Rather than having a genuine recycling and reprocessing to manufacturing type of system, we’ve had a collection and transport system, we’ve sent a significant amount of recycled material overseas. If you take plastic, plastic is one of the most pernicious categories of waste; we barely recycle 12% of plastic, and in fact the latest numbers are even more disappointing than that. But to the extent that we did recycle 12%, more than half of that was being sent somewhere else so the amount of actual recycling that happens in Australia is very little indeed.

On the whole we recycle about 58% of waste, the target is to get to 80% by 2030. The way things have been going in recent times doesn’t give us a huge basis for confidence in that. We do need to keep making changes, this is going to be a reform effort that takes ongoing energy and sort of the follow through from government that we haven’t seen a lot of.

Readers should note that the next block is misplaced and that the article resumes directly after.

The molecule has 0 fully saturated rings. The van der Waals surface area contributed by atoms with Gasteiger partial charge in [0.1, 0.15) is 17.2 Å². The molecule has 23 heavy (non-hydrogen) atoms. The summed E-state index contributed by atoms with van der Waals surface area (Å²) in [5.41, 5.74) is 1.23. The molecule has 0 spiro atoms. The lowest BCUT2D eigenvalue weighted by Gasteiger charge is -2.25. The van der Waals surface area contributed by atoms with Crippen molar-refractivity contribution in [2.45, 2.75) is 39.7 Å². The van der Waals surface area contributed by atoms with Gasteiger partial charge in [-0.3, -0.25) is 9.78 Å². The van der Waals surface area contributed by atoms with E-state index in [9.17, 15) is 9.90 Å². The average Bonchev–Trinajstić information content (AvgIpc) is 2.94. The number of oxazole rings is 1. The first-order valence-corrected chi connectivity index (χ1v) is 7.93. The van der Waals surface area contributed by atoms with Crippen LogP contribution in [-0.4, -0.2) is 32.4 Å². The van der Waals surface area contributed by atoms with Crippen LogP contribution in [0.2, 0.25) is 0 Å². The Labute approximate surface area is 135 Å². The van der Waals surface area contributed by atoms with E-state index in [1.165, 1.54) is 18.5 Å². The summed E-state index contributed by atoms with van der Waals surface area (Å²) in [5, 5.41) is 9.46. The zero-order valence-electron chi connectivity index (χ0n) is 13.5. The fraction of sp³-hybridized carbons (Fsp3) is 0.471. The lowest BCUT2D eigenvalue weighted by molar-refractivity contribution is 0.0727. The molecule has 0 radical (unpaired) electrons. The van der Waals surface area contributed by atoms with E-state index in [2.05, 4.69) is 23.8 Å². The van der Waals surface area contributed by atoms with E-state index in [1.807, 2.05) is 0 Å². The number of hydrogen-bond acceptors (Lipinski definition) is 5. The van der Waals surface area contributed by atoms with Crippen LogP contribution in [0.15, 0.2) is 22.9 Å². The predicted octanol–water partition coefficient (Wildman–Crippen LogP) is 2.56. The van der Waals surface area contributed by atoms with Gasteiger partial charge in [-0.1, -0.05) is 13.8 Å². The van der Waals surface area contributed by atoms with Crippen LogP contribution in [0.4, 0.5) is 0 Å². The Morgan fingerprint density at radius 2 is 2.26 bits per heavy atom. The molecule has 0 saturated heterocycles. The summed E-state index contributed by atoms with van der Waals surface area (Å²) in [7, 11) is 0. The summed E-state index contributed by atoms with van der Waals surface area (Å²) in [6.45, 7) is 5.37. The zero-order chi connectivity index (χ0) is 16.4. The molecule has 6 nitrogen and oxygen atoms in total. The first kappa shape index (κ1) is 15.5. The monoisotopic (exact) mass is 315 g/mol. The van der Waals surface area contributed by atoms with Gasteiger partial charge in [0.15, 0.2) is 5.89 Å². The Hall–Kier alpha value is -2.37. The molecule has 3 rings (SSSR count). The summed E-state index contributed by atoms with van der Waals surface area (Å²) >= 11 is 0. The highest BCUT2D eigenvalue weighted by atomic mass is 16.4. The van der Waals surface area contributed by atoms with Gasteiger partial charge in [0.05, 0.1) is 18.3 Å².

I do want to just refer to the most recent numbers that came through the ABS waste survey. They showed that we we’d gone from 67 million tonnes annually to 76 million tonnes annually, which is a sort of 13% increase. That’s running in the wrong direction. The National Waste Policy target was to get from 67 million, to get a 10% reduction on that by 2030, to actually reduce waste overall to probably around 60 million tonnes, well we’re out to 76 million tonnes already. Plastic has actually gone down from its already poor rate of 12% recycled to 9%. And we are now at the point that there is a that is essentially three tonnes per member of the Australian population produced annually. So up from 2.7 million to 3 million tonnes. And when you think that only a little bit more than that, is recycled that that means that the equivalent of a sort of a small to medium sized car worth of waste is going into landfill, at best, for every single one of us every single year. And that’s something we need to do something about.